Canadian Pacific Air Lines (CPA) started to expand, and the
young airline was seeking out exceptional leaders to guide it
through its toddler years of development. McConachie had been
forced to sell his Yukon Southern Air Transport company,
and accepted the position of manager for the western region,
based in Edmonton.
McConachie pursued the idea that CPA would be able to fly
over the North Pole to Europe and to Asia, but he was opposed by
Trans Canada Airlines (TCA) on this unclaimed route, and by
Punch Dickens, his general manager, who placed tight controls on
On 7 February 1947, everything changed for McConachie when he
became president of CPA. He quickly acted on his plan to fly to
Asia by travelling to Ottawa, and asking C.D. Howe for
permission to fly the routes.
Since Howe was busy arranging landing rights in Europe for
TCA at the time, he granted all of the requested routes to Asia
to CPA in 1948. As a condition, CPA would also have to fly to
Australia and buy North Stars from Canadair for these routes.
C.D. Howe did not believe that the CPA president would be able
to secure routes to Australia because the Australians were
flying their own aircraft to Vancouver.
Using his personal powers of persuasion, McConachie attained
Australian landing rights and went on to win landing rights in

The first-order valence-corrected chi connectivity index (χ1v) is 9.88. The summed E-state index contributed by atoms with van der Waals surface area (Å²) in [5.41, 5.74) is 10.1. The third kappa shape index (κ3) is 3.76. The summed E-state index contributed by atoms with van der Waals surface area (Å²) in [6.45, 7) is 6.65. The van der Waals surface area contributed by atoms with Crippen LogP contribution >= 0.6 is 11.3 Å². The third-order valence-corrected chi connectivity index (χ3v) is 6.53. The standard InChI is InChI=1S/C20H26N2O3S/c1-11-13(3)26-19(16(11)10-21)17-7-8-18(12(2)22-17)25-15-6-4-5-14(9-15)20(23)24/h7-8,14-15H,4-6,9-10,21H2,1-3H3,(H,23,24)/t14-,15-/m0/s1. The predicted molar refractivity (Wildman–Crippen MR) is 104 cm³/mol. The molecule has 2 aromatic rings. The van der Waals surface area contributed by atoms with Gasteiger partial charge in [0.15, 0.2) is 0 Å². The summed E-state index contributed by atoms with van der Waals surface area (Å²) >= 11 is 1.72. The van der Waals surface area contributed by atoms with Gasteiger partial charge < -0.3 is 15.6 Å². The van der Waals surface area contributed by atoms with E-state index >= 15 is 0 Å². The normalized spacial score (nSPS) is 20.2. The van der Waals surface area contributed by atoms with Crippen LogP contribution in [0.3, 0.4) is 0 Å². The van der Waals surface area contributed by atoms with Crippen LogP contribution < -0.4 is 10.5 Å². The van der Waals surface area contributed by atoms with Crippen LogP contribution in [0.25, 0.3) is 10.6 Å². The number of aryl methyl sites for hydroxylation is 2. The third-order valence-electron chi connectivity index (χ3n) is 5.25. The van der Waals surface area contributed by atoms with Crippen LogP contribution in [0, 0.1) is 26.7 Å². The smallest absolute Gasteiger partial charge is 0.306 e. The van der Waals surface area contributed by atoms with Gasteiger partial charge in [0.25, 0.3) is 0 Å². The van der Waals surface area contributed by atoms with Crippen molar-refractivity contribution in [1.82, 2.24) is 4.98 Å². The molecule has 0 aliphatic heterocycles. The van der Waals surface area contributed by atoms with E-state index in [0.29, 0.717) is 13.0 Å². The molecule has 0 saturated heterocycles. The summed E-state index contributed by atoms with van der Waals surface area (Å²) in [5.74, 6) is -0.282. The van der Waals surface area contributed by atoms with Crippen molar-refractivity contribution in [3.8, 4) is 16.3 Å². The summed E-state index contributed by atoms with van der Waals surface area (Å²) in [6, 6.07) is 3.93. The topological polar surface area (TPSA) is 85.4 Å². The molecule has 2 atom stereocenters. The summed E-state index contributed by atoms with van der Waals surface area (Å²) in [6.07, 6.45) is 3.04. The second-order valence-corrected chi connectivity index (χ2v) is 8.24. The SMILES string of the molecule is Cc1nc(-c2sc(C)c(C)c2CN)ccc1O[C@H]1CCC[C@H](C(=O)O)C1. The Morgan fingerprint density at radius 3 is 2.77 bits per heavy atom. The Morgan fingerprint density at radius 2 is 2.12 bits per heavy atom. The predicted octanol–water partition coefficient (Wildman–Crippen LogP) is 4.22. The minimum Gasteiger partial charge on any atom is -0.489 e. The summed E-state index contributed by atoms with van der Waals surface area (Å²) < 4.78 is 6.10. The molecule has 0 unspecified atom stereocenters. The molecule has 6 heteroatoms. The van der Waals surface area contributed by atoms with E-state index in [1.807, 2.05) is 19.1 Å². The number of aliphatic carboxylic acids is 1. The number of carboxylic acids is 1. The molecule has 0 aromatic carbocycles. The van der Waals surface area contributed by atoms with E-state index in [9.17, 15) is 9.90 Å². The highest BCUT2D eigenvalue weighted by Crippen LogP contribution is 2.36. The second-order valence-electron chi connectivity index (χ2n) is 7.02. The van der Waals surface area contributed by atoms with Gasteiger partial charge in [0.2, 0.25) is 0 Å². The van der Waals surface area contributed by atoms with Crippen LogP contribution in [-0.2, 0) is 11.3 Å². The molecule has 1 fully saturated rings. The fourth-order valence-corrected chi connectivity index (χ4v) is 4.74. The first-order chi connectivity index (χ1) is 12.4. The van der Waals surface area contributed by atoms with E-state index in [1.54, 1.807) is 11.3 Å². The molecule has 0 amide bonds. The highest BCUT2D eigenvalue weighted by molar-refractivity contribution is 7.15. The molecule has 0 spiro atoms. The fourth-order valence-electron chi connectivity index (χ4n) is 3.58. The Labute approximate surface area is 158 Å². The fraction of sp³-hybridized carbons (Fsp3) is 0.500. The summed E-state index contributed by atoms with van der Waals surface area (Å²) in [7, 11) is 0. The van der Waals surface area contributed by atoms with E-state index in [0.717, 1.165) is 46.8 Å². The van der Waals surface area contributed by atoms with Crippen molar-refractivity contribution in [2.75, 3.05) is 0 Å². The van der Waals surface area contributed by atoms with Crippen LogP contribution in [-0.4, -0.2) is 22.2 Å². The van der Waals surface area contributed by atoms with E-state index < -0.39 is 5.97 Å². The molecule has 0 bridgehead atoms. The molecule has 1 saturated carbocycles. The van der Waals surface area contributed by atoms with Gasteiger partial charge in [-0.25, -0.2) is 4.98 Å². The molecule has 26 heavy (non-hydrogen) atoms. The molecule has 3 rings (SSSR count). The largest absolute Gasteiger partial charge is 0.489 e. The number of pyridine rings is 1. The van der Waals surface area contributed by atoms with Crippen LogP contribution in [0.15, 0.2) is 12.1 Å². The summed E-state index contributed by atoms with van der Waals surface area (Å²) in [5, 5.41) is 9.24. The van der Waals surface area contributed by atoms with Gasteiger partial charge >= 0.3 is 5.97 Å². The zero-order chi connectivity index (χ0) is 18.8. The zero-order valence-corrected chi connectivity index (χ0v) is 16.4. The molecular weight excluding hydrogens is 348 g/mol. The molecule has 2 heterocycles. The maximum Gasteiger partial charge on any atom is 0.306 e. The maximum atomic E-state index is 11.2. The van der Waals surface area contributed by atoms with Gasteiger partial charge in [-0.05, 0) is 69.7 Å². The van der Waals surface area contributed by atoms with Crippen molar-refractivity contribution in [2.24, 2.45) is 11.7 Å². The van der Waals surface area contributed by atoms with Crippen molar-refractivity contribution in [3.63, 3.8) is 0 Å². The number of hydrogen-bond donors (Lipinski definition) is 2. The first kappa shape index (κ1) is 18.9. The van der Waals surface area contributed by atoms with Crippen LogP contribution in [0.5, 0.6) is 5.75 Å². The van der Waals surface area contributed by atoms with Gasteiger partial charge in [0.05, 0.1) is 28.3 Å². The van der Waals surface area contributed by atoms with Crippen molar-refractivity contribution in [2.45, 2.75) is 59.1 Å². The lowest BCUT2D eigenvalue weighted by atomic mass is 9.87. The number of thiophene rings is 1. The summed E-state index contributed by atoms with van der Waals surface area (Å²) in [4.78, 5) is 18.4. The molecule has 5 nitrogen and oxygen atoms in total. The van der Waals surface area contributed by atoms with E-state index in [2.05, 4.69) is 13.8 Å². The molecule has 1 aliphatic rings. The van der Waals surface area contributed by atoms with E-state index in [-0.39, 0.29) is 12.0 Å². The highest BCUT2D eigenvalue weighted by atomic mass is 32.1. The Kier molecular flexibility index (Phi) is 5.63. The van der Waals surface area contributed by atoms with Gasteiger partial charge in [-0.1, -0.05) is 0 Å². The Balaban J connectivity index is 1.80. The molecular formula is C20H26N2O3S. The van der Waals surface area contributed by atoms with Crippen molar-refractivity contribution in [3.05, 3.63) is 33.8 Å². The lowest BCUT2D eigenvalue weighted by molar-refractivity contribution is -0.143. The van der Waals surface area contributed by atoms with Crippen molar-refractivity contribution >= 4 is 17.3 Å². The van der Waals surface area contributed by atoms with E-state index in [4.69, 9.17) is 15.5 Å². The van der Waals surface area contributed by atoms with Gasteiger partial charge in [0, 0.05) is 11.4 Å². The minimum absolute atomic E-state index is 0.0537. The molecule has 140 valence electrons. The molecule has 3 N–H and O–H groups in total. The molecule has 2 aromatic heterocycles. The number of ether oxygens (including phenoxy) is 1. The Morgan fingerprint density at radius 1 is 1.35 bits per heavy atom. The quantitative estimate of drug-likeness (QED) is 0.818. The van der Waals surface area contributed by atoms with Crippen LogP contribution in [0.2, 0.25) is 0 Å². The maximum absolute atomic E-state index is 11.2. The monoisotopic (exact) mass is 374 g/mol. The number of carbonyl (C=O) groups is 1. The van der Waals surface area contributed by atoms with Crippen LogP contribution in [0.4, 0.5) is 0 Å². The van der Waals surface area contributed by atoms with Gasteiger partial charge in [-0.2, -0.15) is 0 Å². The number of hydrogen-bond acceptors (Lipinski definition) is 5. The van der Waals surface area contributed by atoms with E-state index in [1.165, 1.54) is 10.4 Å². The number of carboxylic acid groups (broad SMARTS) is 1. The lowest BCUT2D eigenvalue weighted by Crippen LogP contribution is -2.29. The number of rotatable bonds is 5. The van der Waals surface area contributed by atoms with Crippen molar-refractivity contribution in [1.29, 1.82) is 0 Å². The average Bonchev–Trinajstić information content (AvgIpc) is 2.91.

Japan and China.
Unfortunately, the Communist take over of China ended the
route for CPA. In addition, the route to Australia had few
passengers and remained very expensive to fly. There were a
limited number of Japanese passengers, since few were permitted
to leave the country at that time.
Just then, a profitable opportunity presented itself in Hong
Kong, where a small British garrison was the only thing holding
back China from invading. Many people in Hong Kong had relatives
in Canada who agreed to sponsor them as immigrants, and a trend
began as large numbers of people flew to Canada. Over a
five-year period, CPA earned $17 million on this route.
Another opportunity for CPA arrived with the start of the
Korean War in June 1950. CPA received permission to fly American
troops from Vancouver to Tokyo. These flights ended in 1955, but
had provided $16 million for CPA.
Using the profits from the routes to Asia, McConachie
reinvested in the company, upgrading CPA’s aircraft.
When the Liberal government was removed from power by
Diefenbaker’s Progressive Conservatives in 1957, McConachie was
able to win a daily domestic route that included Vancouver,
Winnipeg, Toronto, and Montreal; a route previously protected
for Trans Canada Airlines.
Grant McConachie died of a heart attack while in Los Angeles
negotiating for a new DC6B in 1965. He left behind a legacy of
success, against all odds, with the creation of an airline that